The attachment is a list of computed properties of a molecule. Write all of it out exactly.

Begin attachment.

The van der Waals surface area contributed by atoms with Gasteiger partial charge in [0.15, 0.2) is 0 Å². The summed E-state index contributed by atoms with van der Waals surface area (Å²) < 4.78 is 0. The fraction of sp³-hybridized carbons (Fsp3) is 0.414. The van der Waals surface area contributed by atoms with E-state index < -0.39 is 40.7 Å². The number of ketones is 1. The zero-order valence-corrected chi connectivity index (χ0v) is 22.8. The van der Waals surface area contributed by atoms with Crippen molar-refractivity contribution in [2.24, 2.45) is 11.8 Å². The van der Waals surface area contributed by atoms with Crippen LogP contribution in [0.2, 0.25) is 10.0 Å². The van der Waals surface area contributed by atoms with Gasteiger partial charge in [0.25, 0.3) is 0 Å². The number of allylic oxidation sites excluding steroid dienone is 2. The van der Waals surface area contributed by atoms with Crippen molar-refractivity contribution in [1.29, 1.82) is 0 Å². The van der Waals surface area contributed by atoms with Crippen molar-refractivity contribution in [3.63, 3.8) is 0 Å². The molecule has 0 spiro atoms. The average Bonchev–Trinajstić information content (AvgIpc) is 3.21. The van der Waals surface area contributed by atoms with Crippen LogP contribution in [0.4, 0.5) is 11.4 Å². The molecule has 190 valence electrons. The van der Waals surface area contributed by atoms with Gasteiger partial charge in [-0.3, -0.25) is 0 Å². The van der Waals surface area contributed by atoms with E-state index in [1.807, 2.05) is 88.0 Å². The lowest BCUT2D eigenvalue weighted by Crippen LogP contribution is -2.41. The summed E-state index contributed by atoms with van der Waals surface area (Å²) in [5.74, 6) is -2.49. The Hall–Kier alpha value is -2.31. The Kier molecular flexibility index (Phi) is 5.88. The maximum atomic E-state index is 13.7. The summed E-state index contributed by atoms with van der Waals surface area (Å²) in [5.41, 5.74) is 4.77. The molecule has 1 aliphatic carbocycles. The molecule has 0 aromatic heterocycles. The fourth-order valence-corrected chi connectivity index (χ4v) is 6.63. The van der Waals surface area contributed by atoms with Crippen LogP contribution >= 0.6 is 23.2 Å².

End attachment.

The van der Waals surface area contributed by atoms with Gasteiger partial charge in [0.15, 0.2) is 0 Å². The summed E-state index contributed by atoms with van der Waals surface area (Å²) < 4.78 is 0. The fraction of sp³-hybridized carbons (Fsp3) is 0.414. The van der Waals surface area contributed by atoms with E-state index < -0.39 is 40.7 Å². The number of ketones is 1. The zero-order valence-corrected chi connectivity index (χ0v) is 22.8. The van der Waals surface area contributed by atoms with Crippen molar-refractivity contribution in [2.24, 2.45) is 11.8 Å². The van der Waals surface area contributed by atoms with Crippen LogP contribution in [0.2, 0.25) is 10.0 Å². The van der Waals surface area contributed by atoms with Gasteiger partial charge in [0.25, 0.3) is 0 Å². The number of allylic oxidation sites excluding steroid dienone is 2. The van der Waals surface area contributed by atoms with Crippen molar-refractivity contribution in [1.29, 1.82) is 0 Å². The van der Waals surface area contributed by atoms with Crippen molar-refractivity contribution in [3.63, 3.8) is 0 Å². The molecule has 0 spiro atoms. The average Bonchev–Trinajstić information content (AvgIpc) is 3.21. The van der Waals surface area contributed by atoms with Crippen LogP contribution in [0.4, 0.5) is 11.4 Å². The molecule has 190 valence electrons. The van der Waals surface area contributed by atoms with Gasteiger partial charge in [-0.3, -0.25) is 0 Å². The van der Waals surface area contributed by atoms with E-state index in [1.807, 2.05) is 88.0 Å². The lowest BCUT2D eigenvalue weighted by Crippen LogP contribution is -2.41. The summed E-state index contributed by atoms with van der Waals surface area (Å²) in [5.74, 6) is -2.49. The Hall–Kier alpha value is -2.31. The Kier molecular flexibility index (Phi) is 5.88. The maximum atomic E-state index is 13.7. The summed E-state index contributed by atoms with van der Waals surface area (Å²) in [5.41, 5.74) is 4.77. The molecule has 1 aliphatic carbocycles. The molecule has 0 aromatic heterocycles. The fourth-order valence-corrected chi connectivity index (χ4v) is 6.63. The van der Waals surface area contributed by atoms with Crippen LogP contribution >= 0.6 is 23.2 Å².